Postoperative course : Subjective and objective clinical improvement started on the third day after surgery. Her facial expression and the smell improved by 50 percent. After 15 days, smell, taste, posture and her walk were almost normal. Moreover, she experienced relief from her symptoms of recent memory and specific cognitive dysfunction. Postoperative CT scans (November 24, 1998) showed omentum over left sphenoidal ridge, optic chiasma and APS [Figure. 1b], along with revascularisation of the nervous tissue surrounding the omentum. 12 months postoperative, she had only slight to moderate deterioration of her specific cognitive functions and was capable of undertaking some activities of daily living.


   »   Discussion Top

These results demonstrate that omental transplantation on the optic chiasma, carotid bifurcation and APS can improve symptoms of AD, according to the clinical stage of the illness.[2] Our first patient, a 75 year old woman with initial and mild AD (characterised by recent memory and cognitive impairment, associated with the loss of smell and taste) at present is symptom free 17 months after the operation,[8],[9] and can effect activities of daily living. In a clinical study of 60 AD patients,[2] mild AD was seen in 19, moderate in 30 and advanced AD in 11 cases. In all cases with mild AD, CT scans was normal or there was normal for the age cerebral atrophy. By contrast, in moderate or advanced stages there was moderate to severe diffuse cerebral atrophy, associated with dilatation of the ventricular system.
The omental tissue placed on these surgical regions, promotes the neoformation of blood vessels over underlying and adjacent nervous tissue and, through these vascular connections, the subcommissural regions and medial temporal lobes[2],[8] receive an increase in blood flow, oxygen, neurotransmitters (dopamine, noradrenaline and acetylcholine) and neurotrophic factors.[5],[10] That is, with this surgical technique we can improve the function of the residual nervous tissue in ischaemic area and ischaemic penumbra. This may remotely suggest neuronal regeneration.[2],[8],[9]
In conclusion, unlike the other surgical techniques[3],[4] where omentum was directly placed upon the cerebral cortex by omental transposition, our surgical procedure improves the hypoperfusion and hypometabolism[2],[8] of the brain parenchyma, irrigated by the anterior perforating and anterior choroidal arteries.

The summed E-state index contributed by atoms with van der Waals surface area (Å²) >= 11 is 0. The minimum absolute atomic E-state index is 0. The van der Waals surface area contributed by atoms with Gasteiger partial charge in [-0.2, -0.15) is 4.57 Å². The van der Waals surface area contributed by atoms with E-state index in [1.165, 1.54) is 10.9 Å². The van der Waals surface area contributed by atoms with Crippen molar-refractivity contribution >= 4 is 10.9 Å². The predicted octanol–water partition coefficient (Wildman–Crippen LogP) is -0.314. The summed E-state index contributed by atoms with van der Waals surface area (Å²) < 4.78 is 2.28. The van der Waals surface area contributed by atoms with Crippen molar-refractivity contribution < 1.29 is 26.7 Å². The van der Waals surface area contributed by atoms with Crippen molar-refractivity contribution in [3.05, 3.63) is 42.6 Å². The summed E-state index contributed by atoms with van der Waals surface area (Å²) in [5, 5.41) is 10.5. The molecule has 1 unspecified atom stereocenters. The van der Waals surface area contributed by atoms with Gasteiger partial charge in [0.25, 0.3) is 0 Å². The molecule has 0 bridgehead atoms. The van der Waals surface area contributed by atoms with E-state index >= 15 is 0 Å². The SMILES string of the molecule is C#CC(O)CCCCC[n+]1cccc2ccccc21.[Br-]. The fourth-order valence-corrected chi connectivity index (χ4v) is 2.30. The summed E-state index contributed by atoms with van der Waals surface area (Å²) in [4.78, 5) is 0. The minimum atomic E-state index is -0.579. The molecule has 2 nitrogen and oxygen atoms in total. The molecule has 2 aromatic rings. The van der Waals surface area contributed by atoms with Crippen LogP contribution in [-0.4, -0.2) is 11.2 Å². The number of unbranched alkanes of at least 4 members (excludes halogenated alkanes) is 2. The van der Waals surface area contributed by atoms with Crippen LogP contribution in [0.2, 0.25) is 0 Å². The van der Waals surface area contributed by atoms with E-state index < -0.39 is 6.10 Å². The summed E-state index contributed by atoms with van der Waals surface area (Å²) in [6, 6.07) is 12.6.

»   References Top

1.Hofman A, Ott A, Breteler MMB et al : Atherosclerosis, apolipopretein E, and prevalence of dementia and Alzheimer's disease in the Rotterdam Study. Lancet 1997; 347 : 151-154.   Back to cited text no. 1    
2.Rafael H, Mego R, Cortes R : Enfermedad de Alzheimer : Una correlacion entre la etapa tempranay aterosclerosis del pollgono de Willis. Climaterio 2000 (in press).   Back to cited text no. 2    
3.Goldsmith HS : Omental transposition for Alzheimer's disease. Neurol Res 1996; 18 : 103-108.   Back to cited text no. 3    
4.Liu XH, Zou XW : Two cases of Alzheimer's disease treated by great omentum transplantation. Presented at the First International Congress of Omentum in CNS. Xuzhou, China. 1995; 36 : 7-11.   Back to cited text no. 4    
5.Rafael H : El epiplon : Trasplante al sistema nervioso. Mexico DF : Editorial Prado 1996; 1-171.   Back to cited text no. 5    
6.McKhann G, Drachman D, Folstein M et al : Clinical diagnosis of Alzheimer's disease : Report of the NINCDS-ADRDA work group under the auspices of department of health and human services task force on Alzheimer's disease. Neurology 1984; 34 : 939-944.   Back to cited text no. 6    
7.Rafael H : Transsylvian and transinsular approach. Turk Neurosurg 1995; 5 : 53-56.   Back to cited text no. 7    
8.Rafael H, Mego R : Omental transposition. Surg Neurol1999.   Back to cited text no. 8    
9.Rafael H, Mego R : Ablative surgery and deep brain stimulation for Parkinson's disease. Neurosurgery1999; 45 : 199-200 .   Back to cited text no. 9    
10.Goldsmith HS : The omentum : Research and clinical applications. Springer-Verlag New York. 1990; 5-245.   Back to cited text no. 10